The selection of Judge Samuel Alito Jr. for the Supreme Court drew immediate opposition on Monday from abortion rights groups who argued that he would fundamentally shift the balance of the court and open the door to major new restrictions on abortion.
Social conservatives praised him as the model of the conservative jurist US President George W. Bush had promised them, and the two sides mobilized for ideological war.
There was agreement on one thing. This was not a "stealth" nominee with no paper trail on abortion. Alito, in his 15 years on the 3rd US Circuit Court of Appeals, ruled several times on abortion cases, most notably in Planned Parenthood v. Casey.
In a dissent in that case, Alito said in 1991 that a Pennsylvania law that required women to notify their husbands before they had abortions was not an "undue burden" and was, therefore, constitutional. The Supreme Court rejected that position in 1992.
"This is an important window into his views of women's rights to self-determination, their rights to determine the course of their lives," said Kate Michelman, a longtime activist and a former president of Naral Pro-Choice America.
Signaling the intensity of the battle to come, Michelman noted that she was required to seek her then-husband's permission for a therapeutic abortion in 1969, even though he had abandoned her and her three children.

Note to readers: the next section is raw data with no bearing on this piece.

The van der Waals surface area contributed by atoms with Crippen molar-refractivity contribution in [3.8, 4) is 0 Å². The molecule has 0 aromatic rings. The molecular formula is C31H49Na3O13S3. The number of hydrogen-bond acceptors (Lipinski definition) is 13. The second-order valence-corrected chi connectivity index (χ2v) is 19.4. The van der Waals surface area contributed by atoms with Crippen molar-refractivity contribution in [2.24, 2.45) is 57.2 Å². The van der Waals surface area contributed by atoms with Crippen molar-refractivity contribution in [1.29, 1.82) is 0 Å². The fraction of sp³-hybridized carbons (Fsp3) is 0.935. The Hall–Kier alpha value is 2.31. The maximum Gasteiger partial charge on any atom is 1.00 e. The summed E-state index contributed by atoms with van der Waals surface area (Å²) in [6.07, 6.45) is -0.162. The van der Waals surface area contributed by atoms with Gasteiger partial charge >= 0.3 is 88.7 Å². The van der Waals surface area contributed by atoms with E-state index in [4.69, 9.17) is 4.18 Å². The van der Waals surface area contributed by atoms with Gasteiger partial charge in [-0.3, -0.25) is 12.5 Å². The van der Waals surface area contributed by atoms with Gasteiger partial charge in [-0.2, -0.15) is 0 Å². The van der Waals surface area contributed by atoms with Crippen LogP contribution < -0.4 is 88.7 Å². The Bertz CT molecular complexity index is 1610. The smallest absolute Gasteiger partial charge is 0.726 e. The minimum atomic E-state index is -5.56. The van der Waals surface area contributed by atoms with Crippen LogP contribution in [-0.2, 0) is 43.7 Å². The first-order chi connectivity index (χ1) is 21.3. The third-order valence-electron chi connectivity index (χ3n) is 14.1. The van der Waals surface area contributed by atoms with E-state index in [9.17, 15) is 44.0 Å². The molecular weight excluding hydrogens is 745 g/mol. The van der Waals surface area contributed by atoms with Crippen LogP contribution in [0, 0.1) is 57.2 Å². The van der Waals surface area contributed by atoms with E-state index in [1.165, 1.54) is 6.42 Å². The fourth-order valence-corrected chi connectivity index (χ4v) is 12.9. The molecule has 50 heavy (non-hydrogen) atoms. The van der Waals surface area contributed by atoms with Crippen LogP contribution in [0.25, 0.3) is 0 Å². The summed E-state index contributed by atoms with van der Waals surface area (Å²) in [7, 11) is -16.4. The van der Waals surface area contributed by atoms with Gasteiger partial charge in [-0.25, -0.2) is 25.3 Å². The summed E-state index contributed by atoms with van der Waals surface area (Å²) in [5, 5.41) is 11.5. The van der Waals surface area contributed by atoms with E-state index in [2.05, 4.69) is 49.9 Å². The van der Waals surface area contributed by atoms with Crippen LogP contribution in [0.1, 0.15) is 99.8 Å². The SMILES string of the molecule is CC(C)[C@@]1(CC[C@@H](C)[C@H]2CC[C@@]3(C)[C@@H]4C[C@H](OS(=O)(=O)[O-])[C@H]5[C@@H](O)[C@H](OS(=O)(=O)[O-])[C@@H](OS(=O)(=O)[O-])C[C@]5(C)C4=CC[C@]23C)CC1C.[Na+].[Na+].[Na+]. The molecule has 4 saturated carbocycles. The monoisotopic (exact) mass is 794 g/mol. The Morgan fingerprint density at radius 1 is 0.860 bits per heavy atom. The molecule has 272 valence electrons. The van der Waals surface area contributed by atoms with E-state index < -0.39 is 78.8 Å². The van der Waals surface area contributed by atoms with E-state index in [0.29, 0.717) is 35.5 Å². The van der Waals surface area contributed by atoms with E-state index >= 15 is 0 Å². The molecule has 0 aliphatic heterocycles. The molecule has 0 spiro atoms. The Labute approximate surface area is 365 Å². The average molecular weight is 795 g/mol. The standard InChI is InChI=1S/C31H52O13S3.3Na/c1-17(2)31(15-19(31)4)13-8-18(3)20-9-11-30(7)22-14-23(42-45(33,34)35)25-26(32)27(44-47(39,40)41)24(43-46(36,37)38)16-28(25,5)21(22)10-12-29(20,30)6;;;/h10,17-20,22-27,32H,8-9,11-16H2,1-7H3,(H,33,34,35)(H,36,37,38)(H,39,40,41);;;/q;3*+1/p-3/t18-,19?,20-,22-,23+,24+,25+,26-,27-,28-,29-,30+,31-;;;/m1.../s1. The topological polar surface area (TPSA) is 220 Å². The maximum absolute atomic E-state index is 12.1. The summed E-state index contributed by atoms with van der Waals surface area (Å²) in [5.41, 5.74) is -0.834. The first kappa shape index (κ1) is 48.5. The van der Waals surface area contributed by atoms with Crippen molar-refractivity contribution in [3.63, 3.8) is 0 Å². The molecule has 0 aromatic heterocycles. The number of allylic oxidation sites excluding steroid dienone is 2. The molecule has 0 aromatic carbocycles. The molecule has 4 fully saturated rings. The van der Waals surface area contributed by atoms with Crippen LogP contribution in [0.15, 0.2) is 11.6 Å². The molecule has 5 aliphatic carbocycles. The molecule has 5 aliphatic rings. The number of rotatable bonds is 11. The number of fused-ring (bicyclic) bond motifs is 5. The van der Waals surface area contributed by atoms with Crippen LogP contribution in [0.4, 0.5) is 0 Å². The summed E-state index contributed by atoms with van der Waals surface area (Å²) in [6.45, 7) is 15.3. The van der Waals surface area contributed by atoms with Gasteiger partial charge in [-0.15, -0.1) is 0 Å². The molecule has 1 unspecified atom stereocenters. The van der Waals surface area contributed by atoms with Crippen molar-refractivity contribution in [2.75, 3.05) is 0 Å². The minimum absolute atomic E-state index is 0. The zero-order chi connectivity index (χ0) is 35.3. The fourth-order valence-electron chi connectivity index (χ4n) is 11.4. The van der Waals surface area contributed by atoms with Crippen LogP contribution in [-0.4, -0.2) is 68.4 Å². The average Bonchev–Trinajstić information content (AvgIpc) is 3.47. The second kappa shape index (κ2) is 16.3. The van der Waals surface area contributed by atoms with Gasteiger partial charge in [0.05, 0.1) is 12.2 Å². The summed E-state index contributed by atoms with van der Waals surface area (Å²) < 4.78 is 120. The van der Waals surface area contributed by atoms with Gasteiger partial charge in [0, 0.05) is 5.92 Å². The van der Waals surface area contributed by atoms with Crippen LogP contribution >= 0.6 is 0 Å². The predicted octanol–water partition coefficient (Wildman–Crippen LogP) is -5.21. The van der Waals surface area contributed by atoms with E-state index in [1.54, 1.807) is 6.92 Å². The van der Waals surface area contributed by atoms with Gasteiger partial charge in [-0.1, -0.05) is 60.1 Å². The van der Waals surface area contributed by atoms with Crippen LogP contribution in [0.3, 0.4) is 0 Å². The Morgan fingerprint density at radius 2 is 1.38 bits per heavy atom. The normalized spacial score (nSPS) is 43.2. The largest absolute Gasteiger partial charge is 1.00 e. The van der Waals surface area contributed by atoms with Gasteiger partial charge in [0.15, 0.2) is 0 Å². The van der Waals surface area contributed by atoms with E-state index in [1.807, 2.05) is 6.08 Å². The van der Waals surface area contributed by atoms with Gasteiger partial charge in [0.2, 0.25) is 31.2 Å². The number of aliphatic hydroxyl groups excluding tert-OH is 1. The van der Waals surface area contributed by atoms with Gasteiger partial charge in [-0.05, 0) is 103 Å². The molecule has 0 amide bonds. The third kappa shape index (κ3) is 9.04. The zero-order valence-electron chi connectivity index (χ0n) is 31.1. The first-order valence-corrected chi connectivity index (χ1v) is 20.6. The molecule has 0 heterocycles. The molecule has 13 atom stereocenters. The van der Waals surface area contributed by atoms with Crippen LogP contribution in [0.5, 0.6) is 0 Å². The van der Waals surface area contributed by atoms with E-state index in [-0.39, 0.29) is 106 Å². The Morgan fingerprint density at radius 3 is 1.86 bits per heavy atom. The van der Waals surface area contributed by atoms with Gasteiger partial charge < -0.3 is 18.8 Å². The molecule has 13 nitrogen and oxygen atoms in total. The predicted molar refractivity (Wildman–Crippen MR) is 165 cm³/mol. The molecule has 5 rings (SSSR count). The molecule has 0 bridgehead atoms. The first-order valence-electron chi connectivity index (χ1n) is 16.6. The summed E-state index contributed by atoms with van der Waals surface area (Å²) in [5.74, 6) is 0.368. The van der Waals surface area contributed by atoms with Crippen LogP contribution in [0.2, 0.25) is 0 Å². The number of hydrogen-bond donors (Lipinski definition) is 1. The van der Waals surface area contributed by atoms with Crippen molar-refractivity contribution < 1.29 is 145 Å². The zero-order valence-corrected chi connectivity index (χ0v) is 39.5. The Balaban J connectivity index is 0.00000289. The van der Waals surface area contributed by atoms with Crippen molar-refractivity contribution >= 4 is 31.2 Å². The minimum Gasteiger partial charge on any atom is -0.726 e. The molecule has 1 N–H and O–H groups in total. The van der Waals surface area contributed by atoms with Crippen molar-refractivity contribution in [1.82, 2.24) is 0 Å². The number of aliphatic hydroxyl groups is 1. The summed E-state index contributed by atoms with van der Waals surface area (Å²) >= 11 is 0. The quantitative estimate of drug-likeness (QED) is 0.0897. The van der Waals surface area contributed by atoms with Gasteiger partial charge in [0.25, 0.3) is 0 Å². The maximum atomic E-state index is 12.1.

Abortion opponents argued that Alito was precisely the kind of judge needed on the court. Tony Perkins, president of the Family Research Council, called Alito a "strict constructionist" with "the integrity, impartiality and commitment to the constitution that are absolutely vital for any judge expected to serve honorably on the Supreme Court."
Republican Senator Arlen Specter, of Pennsylvania, chairman of the Judiciary Committee, quickly weighed in on Alito's judicial stance and what it might mean on abortion. Specter is one of several moderate Republicans who support abortion rights, an important bloc if Democrats unite against Alito.
Specter, who has known Alito for nearly 20 years, said the judge believed that there was a constitutional right to privacy and understood the importance of longstanding precedents. The right to privacy is considered the pivotal underpinning to Roe v. Wade, and the importance of precedents is often cited by Specter and others as a big reason not to overturn it.
Specter added, "He used the term sliding scale and said that when a case had been reaffirmed many times it has extra -- I think he said weight -- as a precedent, reaffirmed by different courts, nominees appointed by different presidents."